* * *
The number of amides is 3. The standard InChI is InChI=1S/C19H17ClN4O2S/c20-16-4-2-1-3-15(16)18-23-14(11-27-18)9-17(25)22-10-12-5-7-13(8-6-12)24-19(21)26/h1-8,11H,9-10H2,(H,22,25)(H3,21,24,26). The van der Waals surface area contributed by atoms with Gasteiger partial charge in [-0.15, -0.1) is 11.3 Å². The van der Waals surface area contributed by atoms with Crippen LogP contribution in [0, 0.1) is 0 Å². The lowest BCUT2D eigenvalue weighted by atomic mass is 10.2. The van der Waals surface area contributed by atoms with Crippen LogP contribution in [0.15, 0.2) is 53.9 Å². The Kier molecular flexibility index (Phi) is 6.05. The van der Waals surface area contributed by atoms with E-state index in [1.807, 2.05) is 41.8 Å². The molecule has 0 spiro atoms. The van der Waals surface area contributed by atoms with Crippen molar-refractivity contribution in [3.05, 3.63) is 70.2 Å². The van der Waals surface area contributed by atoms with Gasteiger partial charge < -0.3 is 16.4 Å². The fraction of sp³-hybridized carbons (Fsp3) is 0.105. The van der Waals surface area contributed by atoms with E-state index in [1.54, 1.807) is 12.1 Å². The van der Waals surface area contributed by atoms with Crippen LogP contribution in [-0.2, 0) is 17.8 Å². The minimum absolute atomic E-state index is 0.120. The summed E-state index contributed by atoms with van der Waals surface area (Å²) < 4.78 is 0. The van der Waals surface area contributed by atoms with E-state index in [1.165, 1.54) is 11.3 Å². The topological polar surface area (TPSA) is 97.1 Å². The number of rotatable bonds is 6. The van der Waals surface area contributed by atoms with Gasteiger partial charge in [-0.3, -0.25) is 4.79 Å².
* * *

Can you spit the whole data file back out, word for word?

The number of amides is 3. The standard InChI is InChI=1S/C19H17ClN4O2S/c20-16-4-2-1-3-15(16)18-23-14(11-27-18)9-17(25)22-10-12-5-7-13(8-6-12)24-19(21)26/h1-8,11H,9-10H2,(H,22,25)(H3,21,24,26). The van der Waals surface area contributed by atoms with Gasteiger partial charge in [-0.15, -0.1) is 11.3 Å². The van der Waals surface area contributed by atoms with Crippen LogP contribution in [0, 0.1) is 0 Å². The lowest BCUT2D eigenvalue weighted by atomic mass is 10.2. The van der Waals surface area contributed by atoms with Crippen LogP contribution in [0.15, 0.2) is 53.9 Å². The Kier molecular flexibility index (Phi) is 6.05. The van der Waals surface area contributed by atoms with E-state index in [1.807, 2.05) is 41.8 Å². The molecule has 0 spiro atoms. The van der Waals surface area contributed by atoms with Crippen molar-refractivity contribution in [3.05, 3.63) is 70.2 Å². The van der Waals surface area contributed by atoms with Gasteiger partial charge < -0.3 is 16.4 Å². The fraction of sp³-hybridized carbons (Fsp3) is 0.105. The van der Waals surface area contributed by atoms with E-state index in [1.54, 1.807) is 12.1 Å². The van der Waals surface area contributed by atoms with Crippen LogP contribution in [-0.2, 0) is 17.8 Å². The minimum absolute atomic E-state index is 0.120. The summed E-state index contributed by atoms with van der Waals surface area (Å²) < 4.78 is 0. The van der Waals surface area contributed by atoms with E-state index in [1.165, 1.54) is 11.3 Å². The topological polar surface area (TPSA) is 97.1 Å². The number of rotatable bonds is 6. The van der Waals surface area contributed by atoms with Gasteiger partial charge in [-0.3, -0.25) is 4.79 Å².